16. Feb 8, 2013 #15
    Before closing the switch?
    I do know that the charges flow until the plates are at same potential but can't really form an equation to find the final charges. :uhh:
     
  17. Feb 8, 2013 #16

    Dick

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    Let's bypass the other questions for now. If you agree the plates are at the same potential after the switch is closed, what's the E field between them after the switch is closed?
     
  18. Feb 8, 2013 #17
    How? I don't have the final charges to find the electric field. :confused:
     
  19. Feb 8, 2013 #18

    Dick

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    You don't need to. The E field is the gradient of the potential between the two plates, right? If they are at the same potential, what does that mean? If you want to backtrack you can certainly find the charge on the inner surface between the two plates if you need to.
     
  20. Feb 8, 2013 #19
    Oh yes, there would no electric field between the plates.

    I think I have got it but what about the energy TSny pointed out in his post #2. Don't I need to worry about that?
     
  21. Feb 8, 2013 #20

    haruspex

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    Yes, you need to determine the drop in potential energy. What's the energy of the E field when the charges are equal?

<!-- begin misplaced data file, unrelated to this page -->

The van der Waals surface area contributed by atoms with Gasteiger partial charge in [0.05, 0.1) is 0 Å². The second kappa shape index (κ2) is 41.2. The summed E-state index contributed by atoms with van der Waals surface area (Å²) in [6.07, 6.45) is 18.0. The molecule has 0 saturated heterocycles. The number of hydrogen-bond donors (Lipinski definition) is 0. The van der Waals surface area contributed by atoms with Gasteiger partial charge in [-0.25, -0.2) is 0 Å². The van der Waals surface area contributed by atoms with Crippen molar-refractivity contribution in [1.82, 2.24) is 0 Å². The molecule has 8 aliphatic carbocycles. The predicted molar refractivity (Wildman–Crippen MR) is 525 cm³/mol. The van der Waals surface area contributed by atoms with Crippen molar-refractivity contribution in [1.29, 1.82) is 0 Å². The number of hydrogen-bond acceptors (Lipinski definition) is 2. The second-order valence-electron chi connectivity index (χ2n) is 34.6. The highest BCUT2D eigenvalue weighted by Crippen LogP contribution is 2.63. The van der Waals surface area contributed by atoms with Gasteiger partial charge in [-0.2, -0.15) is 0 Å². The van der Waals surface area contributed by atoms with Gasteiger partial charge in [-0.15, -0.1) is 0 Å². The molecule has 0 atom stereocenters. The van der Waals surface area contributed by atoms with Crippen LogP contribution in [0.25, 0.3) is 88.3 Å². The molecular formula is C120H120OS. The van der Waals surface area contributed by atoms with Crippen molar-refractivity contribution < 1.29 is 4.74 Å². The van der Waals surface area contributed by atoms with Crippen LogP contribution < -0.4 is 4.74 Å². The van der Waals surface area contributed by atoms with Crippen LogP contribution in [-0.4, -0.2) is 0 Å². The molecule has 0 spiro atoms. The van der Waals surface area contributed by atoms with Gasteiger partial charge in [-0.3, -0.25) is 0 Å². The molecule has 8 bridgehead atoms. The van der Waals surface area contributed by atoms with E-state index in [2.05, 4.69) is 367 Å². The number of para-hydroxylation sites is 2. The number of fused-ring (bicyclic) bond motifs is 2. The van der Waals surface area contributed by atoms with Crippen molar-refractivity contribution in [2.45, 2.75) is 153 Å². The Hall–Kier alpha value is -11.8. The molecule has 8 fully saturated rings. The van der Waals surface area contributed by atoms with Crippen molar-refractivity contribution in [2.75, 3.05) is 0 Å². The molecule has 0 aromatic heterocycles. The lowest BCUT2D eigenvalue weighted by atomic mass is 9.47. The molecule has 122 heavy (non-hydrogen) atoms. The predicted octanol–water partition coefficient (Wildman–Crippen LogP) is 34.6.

22. Feb 8, 2013 #21

    Dick

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    TSny said to ignore that for now. And I agree. It's not important in a realistic capacitor where the area is large and the separation is small. What is important that the energy contained in the E field between the plates vanished after the switch was closed. That's what they expect you to realize must have been turned into heat.
     
    Last edited: Feb 8, 2013
  23. Feb 8, 2013 #22
    There will be no electric field in the middle of plates, therefore there will be no energy.

    I tried to calculate the final charges, not sure if I am doing it right. I assumed that the charges on each side of left plate changes by an amount q_1 and on the right changes by q_2. (see attachment). Since electric field is zero in the middle, electric field due to right side of the left plate is cancelled by the electric field due to the left side of right plate. From here I get ##q_1-q_2=2q##. I don't know how to proceed from here.
     

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  24. Feb 8, 2013 #23

    Dick

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    You are doing the thing I told you that you don't have to do. You already know the E field is zero. That's the important thing. Do you actually want to solve this or solve the heat problem part?
     
    Last edited: Feb 8, 2013
  25. Feb 9, 2013 #24
    Both. I am still not able to understand why do I need to consider only the energy stored between the plates? For instance take the space right to the right plate. The electric field before opening and closing the switch would be different. This would mean that the energy due to electric field is also different.
     
  26. Feb 9, 2013 #25

    Dick

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    The electric field is basically nonzero everywhere except inside of the conductors. The LARGE electric field is between the two plates. I think this is the approximation they are expecting you to make. You are getting distracted by details. Just consider the approximate E field between the plates.
     
    Last edited: Feb 9, 2013